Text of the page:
Luckily I knew that Chinatown was coming up and had heard that it was one of the best spots on the race. Sure enough, I hit Mile 22 and felt a burst of energy from the Chinatown crowds and began to remember why I love running marathons so much, especially BIG marathons! It was also at this point that I got passed by the 4:10 pacers. Not only did I get passed by them, but I got passed at what felt like a lightening pace. I guess I had slowed down a LOT more than I thought. I thought to myself "oh well, just keep running, you'll get there eventually".
Mile 23 came and went and honestly, I don't remember much from this portion of the race. What comes to mind is hot, slow, industrial and what seemed like we were millions of miles away from Grant Park. Finally we crossed back over the river and turned left on Michigan Avenue and headed down the final stretch (2.5 mile stretch) to the finish line. The crowds started to thicken at this point and although my lower back was killing me (I think my SpiBelt bruised it), I was extremely happy to be running on such a beautiful day with so many people around me not only running but cheering us on. I knew my support team was planning to be around Mile 25 and sure enough when I hit the last aid station I heard them screaming my name from the left and I ran over to give a few high fives before heading towards the finish!
^^Thanks Ellie for this gem.
Soon enough I passed the "1 mile to go", "800 meters to go" and then we were turning right towards the finish. The only thing standing between me and everlasting glory was a GIANT hill. There's really nothing like passing the 26 mile marker at a snail's pace while thousands of people are watching you struggle not to walk in the last .2 miles of a race. Oh Chicago, thanks for that one.
Before I knew it the finish line was right in front of me and I was all smiles and waves to
all my fans, errhmm I mean, actually no one I knew. I stopped my watch and smiled as I saw 4:17:51. My slowest marathon time yet, but somehow I was still overwhelmingly proud of 4:17:51 after the extreme lack of stritct training schedule/IT band syndrome/life upheaval I've had since the last time I ran 26.2 back in May. A good friend wrote to me the night before the race and reminded me that the hardest part of training for a marathon is making it to the start healthy and ready to run. Finishing is just the icing on the cake. And on Sunday, I was overjoyed to have finished. I just kept remembering a slogan I've heard over and over again when referring to marathons - "Respect the distance". I have never felt this to be so true than after running Chicago. The marathon is a loooooong race, and really anything can happen at any point along the course. If anything, I'd say that finishing my slowest marathon made me that much more excited and motivated to really train and be prepared for a sub - 4 hour finish next spring.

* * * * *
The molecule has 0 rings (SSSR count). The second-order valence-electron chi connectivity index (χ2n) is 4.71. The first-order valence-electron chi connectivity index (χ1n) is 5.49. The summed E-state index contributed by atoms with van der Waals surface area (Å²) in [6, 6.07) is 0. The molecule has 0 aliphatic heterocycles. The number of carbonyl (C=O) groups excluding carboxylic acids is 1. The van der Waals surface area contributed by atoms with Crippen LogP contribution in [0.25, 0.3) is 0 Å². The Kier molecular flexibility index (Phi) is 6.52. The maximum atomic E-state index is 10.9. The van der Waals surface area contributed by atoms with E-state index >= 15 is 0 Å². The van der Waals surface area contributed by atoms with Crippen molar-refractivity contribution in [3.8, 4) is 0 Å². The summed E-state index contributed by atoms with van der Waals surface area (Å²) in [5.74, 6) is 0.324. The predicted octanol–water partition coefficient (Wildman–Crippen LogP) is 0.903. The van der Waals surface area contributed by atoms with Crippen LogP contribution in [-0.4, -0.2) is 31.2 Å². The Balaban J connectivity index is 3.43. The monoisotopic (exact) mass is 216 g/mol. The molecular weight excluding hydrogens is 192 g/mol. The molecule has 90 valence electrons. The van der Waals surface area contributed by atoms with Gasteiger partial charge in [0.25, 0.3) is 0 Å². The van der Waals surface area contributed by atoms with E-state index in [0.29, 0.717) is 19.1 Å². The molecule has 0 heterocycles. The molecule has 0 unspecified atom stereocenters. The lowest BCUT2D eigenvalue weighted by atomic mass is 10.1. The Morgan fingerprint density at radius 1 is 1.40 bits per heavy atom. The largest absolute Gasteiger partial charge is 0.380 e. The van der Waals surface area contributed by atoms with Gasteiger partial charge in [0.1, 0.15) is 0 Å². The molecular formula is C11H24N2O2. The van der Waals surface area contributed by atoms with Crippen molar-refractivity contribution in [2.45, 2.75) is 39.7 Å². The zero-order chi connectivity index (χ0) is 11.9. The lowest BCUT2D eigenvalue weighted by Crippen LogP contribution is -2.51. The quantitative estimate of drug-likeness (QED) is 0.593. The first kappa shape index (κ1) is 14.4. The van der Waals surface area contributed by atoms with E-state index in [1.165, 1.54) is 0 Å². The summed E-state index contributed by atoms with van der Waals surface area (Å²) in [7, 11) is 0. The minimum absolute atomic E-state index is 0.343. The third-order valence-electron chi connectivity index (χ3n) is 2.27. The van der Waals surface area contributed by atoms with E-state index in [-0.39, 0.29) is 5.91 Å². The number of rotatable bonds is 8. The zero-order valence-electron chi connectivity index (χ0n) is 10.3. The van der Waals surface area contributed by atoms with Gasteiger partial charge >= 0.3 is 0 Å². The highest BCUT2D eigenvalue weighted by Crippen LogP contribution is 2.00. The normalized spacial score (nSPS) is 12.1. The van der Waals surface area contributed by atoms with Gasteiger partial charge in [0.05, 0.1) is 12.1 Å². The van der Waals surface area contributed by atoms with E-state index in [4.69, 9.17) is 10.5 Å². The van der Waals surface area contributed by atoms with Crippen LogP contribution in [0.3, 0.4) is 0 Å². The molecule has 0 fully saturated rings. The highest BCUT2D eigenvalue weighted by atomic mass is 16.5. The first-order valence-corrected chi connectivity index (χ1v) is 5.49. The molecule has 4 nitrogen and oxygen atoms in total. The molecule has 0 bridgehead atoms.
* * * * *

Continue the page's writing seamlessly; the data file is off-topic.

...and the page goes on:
^^the face of pure joy. ha. this is terrible.
^^Thanks to the volunteer who snapped this one.
After grabbing a water, protein shake and beer(!) I made my way towards the exit, called my sistah and plopped onto a grassy spot to revel in what I had just accomplished.
Thank you to everyone who sent messages of encouragement, congratulations and especially thank you to Marie, Mick, Ellie and John who came out on the course to wave and cheer, you have no idea how much that helps even if it's only for a couple of seconds out of the whole race!! Thank you, thank you, THANK YOU!